After I announced the up coming publication of Jake’s Revenge several of my readers suggested that I give a pre-view of the book and post the first chapter on my blog. So here it is. A signed copy of Jake’s Revenge can be ordered by sending a check for $27.00 to:
456 10th Street So.
Opelika, AL 36801
Be sure and include the mailing address that you want the book sent to. I expect the book to be mailed in July. Thanks for your support.
Jake Broussard leaned back in his desk chair and propped his feet in an open drawer. He removed his glasses, rubbed his aching eyes, and thought, “Hell, I’ve only had this job for four years, and I’m turning into an old man at 38.”
The thought had been triggered during his morning shave, when he noticed the gray creeping into his temples. Jake still had his boyish good looks; he worked out daily; and he was within five pounds of his playing weight as a cornerback for the Tulane football team. He was still in good physical shape, but he had to admit that he was mentally and emotionally drained.
Four years as United States Attorney for the Southern District of Alabama had taken its toll. Jake had left a prominent Mobile law firm to accept Robert Kennedy’s appointment to the job, following Jake’s success in leading the Kennedy campaign’s victory in Alabama. He and Bobby had been classmates and close friends during their years at the University of Virginia’s Law School.
Jake’s mind wandered from the past to the present, and specifically to a dilemma that posed both professional and personal angst. Kennedy—and then LBJ—had made civil rights a high priority, and South Alabama was a hotbed of resistance and resentment. The Klan leaders in Mississippi and Alabama preached racial hatred, and in many cases they were encouraged and abetted by white-supremacist politicians. Black churches were being burned, and civil-rights workers were being harassed, threatened, and, in several cases, murdered.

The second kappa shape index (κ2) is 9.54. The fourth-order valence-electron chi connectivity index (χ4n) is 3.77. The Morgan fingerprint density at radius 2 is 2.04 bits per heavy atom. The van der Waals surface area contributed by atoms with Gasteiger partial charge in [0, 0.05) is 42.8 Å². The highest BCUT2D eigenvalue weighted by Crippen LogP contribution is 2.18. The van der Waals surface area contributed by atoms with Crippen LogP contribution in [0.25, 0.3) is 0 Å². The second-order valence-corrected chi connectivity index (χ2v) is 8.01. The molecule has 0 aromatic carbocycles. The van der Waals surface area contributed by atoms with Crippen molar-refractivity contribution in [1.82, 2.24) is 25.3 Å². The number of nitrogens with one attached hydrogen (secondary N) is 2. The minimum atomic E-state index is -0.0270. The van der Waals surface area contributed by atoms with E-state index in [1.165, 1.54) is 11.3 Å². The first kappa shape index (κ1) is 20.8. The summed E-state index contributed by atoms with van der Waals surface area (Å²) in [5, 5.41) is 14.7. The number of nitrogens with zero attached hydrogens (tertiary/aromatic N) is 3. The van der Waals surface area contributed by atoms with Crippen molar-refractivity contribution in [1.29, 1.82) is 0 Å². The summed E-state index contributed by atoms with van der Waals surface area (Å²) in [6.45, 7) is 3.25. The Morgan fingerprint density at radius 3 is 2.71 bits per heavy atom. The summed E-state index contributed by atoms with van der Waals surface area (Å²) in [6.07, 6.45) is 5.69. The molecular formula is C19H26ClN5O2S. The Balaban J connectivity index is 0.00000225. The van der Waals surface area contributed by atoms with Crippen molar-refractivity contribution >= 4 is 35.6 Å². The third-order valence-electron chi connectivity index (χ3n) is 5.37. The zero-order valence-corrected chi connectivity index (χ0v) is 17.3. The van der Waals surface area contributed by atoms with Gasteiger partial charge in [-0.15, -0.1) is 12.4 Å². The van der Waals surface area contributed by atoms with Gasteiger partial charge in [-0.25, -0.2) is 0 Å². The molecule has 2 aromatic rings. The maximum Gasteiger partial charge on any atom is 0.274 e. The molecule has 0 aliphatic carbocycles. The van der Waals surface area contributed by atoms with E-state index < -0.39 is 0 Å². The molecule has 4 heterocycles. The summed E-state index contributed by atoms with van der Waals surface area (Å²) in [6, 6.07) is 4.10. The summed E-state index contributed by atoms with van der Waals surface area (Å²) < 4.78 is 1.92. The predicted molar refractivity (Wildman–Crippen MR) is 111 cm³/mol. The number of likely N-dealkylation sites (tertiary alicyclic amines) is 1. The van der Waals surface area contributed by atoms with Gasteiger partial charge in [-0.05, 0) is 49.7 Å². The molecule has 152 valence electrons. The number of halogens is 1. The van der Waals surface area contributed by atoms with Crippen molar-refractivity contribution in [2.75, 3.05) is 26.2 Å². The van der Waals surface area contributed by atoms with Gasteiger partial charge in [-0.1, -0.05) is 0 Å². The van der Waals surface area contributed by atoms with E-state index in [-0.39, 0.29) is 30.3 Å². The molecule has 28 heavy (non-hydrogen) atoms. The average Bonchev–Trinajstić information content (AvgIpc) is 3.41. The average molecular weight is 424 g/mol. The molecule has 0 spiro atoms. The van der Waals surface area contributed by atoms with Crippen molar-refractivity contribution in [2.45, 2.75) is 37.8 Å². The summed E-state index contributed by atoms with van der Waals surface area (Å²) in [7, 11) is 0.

Jake’s office currently had over 350 individual complaints, with more coming in weekly. Working with an understaffed office of Federal Marshals to try to investigate these cases had resulted in a huge backlog. Every effort to enlist the aid of local or state law enforcement agencies had met with obstruction and hostility. Jake had filed a number of suits in federal court attempting to force various agencies to cooperate, but all were mired in an overloaded court docket.
Every week, Jake received hate mail and death threats accusing him of being “a nigger-loving, commie shitheel,” and those were among the kinder ones. When Jake had accepted Bobby’s offer to be U.S. Attorney, he understood that the Kennedy plan to actively seek social justice would be at best controversial, and might well meet with armed resistance. He took the job because he believed that the time had come to address the legal inequities in the whole country, but especially in the Deep South. Many viewed him as a traitor to his class and weren’t shy about telling him so.
The specter of racial violence was never far from his mind, but tonight it took a backseat to a more pressing problem. While the issue of civil rights caused most of the problems facing Jake’s office, Bobby Kennedy’s longstanding vendetta against organized crime ran a close second. Bobby stayed in the Mob’s grill 24/7, but one of the best organized and most efficient of the Mafia families ran things in the Deep South. The Carcello family was headed by Marcos Carcello, who ruled with an iron hand.